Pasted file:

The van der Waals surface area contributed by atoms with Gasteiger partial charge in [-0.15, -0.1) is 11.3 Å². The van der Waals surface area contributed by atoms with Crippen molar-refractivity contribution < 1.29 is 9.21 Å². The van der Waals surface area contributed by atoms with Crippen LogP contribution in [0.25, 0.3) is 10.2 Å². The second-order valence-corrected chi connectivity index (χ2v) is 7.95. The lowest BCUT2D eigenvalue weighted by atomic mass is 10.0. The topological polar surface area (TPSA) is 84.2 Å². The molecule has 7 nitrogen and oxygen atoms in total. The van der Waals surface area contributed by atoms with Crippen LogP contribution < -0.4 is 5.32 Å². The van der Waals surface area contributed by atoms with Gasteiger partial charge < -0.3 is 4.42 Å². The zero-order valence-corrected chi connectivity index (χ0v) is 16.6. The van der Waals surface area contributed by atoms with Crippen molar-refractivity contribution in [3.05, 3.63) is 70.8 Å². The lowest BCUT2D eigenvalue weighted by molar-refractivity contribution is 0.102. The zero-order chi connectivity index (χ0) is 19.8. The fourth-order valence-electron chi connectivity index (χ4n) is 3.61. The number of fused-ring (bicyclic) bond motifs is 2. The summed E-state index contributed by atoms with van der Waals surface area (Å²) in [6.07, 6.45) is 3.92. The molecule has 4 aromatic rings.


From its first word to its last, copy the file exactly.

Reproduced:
The van der Waals surface area contributed by atoms with Gasteiger partial charge in [-0.15, -0.1) is 11.3 Å². The van der Waals surface area contributed by atoms with Crippen molar-refractivity contribution < 1.29 is 9.21 Å². The van der Waals surface area contributed by atoms with Crippen LogP contribution in [0.25, 0.3) is 10.2 Å². The second-order valence-corrected chi connectivity index (χ2v) is 7.95. The lowest BCUT2D eigenvalue weighted by atomic mass is 10.0. The topological polar surface area (TPSA) is 84.2 Å². The molecule has 7 nitrogen and oxygen atoms in total. The van der Waals surface area contributed by atoms with Crippen LogP contribution < -0.4 is 5.32 Å². The van der Waals surface area contributed by atoms with Gasteiger partial charge < -0.3 is 4.42 Å². The zero-order valence-corrected chi connectivity index (χ0v) is 16.6. The van der Waals surface area contributed by atoms with Crippen molar-refractivity contribution in [3.05, 3.63) is 70.8 Å². The lowest BCUT2D eigenvalue weighted by molar-refractivity contribution is 0.102. The zero-order chi connectivity index (χ0) is 19.8. The fourth-order valence-electron chi connectivity index (χ4n) is 3.61. The number of fused-ring (bicyclic) bond motifs is 2. The summed E-state index contributed by atoms with van der Waals surface area (Å²) in [6.07, 6.45) is 3.92. The molecule has 4 aromatic rings.